Purely Cosmetic 3.5/5- Well let's be honest, it's probably one of the things that attracted me to the guitar in the first place, so I was hoping it would live up to it's looks online, irl. Almost, so so close! If it weren't for a finger print clearly visible between coats of clear on the headstock, a small amount of black overspray on the edge of the headstock, and one screw not being aligned properly on the trem plate I would have given it a 5/5. I picked up the Sparkle Blue model, and what I love about the finish is that it's a nicely understated sparkle, just enough to reflect light in all the right places to highlight the contours of the body, without being all - hey look at me SPARKLES! It's also somewhat lighter in tone than I was expecting, which is neither a plus or minus, just is what it is. Binding looks great, and well I can't really fault anything else cosmetically. I will say that the fret board looked desert dry, and the frets were almost black and green, but the guitar passed it's inspection in 2014, and has been sitting in a box until now (Oct 2015) so that's something I can make a concession for.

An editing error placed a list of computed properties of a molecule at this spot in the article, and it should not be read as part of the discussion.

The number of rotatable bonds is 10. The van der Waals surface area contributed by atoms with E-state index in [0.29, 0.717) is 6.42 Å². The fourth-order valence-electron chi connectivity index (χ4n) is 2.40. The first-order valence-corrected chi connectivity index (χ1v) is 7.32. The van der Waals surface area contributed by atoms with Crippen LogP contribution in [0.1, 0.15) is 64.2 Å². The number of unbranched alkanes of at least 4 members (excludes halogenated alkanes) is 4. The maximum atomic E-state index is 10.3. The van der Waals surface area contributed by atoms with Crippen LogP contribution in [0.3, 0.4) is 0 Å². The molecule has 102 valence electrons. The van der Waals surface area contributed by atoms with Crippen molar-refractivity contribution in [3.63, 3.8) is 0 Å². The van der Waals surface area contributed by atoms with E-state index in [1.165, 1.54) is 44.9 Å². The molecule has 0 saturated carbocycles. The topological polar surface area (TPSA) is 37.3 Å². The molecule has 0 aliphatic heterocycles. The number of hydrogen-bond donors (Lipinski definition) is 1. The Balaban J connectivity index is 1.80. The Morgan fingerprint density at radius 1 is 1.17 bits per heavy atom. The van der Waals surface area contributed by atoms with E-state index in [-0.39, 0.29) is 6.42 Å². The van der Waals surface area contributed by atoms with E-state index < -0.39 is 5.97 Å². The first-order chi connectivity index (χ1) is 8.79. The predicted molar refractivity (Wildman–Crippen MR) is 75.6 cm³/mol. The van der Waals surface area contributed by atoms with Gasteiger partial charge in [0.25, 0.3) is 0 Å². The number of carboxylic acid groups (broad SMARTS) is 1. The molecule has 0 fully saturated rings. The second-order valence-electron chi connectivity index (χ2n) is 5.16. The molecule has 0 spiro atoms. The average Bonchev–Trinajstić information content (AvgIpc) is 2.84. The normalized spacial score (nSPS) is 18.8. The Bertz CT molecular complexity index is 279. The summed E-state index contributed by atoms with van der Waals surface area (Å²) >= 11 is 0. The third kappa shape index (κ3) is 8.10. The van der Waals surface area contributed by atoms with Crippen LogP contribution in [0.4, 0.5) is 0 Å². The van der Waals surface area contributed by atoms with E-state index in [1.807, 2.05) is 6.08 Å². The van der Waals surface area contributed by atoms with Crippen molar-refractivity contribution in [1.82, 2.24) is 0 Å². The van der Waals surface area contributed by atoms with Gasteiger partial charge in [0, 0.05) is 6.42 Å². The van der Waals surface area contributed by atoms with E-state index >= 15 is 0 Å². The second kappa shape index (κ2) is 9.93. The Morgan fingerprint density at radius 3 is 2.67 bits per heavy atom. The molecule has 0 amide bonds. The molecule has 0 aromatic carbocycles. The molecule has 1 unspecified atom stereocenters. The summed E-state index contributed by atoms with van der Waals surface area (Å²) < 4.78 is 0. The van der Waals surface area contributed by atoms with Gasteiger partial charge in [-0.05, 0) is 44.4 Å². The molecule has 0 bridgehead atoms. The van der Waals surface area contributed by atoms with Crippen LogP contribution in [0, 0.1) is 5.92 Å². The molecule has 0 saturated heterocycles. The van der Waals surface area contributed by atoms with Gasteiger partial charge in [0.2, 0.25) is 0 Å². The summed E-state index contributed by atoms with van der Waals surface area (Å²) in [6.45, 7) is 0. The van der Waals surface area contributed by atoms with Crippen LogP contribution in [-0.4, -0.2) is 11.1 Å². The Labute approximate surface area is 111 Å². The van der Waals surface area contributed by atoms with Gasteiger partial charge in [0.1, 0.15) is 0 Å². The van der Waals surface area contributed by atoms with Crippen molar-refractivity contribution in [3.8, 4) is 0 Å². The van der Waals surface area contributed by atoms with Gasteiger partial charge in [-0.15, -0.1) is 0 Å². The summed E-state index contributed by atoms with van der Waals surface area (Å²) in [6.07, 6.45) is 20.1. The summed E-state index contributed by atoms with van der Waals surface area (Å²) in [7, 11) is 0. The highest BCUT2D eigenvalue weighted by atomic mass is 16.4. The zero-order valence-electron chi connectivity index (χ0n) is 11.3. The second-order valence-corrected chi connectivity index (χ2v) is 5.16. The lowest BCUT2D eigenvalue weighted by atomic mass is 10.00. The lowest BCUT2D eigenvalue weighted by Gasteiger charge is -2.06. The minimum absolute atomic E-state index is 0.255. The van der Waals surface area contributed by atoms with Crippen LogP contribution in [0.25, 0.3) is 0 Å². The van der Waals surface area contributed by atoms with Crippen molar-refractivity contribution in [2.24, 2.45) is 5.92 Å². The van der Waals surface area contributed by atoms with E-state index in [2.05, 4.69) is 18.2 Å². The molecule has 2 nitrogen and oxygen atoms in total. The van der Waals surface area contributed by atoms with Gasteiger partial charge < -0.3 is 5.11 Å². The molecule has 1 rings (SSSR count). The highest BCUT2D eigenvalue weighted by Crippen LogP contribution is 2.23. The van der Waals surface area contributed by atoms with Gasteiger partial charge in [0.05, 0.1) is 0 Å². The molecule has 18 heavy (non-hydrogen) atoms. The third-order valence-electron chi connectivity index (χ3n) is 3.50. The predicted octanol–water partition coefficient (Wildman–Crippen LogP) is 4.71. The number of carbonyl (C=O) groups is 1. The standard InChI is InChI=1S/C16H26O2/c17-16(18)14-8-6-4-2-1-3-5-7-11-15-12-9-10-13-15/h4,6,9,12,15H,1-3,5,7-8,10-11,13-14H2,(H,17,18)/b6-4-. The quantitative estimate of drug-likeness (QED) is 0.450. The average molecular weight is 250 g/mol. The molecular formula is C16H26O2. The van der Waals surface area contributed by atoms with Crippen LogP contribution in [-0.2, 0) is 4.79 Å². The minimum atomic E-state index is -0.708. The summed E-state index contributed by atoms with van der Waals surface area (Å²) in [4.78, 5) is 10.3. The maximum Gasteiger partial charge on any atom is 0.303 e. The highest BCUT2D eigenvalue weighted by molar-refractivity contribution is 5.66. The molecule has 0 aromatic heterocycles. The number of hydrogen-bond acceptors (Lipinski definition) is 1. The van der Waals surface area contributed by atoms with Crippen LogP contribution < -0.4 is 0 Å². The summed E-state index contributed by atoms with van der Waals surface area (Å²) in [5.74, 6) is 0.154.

Functionality & Playability 4/5 - Like I said previously, I rarely pick a guitar off the shelf and find it is exactly what I want, and as just mentioned, this has been sitting in a box for about a year! So after a quick noodle to get a feel for the factory setup and a search for any issues with dead zones on the fretboard (there were a few) it was off with the light strings and onto making some adjustments. The frets as I said were pretty tarnished so it did take a while to polish them up, and I had noticed that there were some frets that choked the high E from 9th fret and again on 13th. I quickly found after restringing with my preferred gauge that, while the truss rod is totally functional, the neck might maybe have some inherent issues on the treble side. There is a noticeable difference in tension and relief from the bass to treble sides on the neck, while the bass side reacts well, there is very little adjustment to be seen from 7th fret and up towards the body on the treble side. I'm still getting a small amount of buzz, no longer choking notes, and if it continues to bug me, I might just step down the frets from 12th onwards (my action is actually set a little higher than I would normally have it, and I really can't take it much higher without causing huge intonation issues).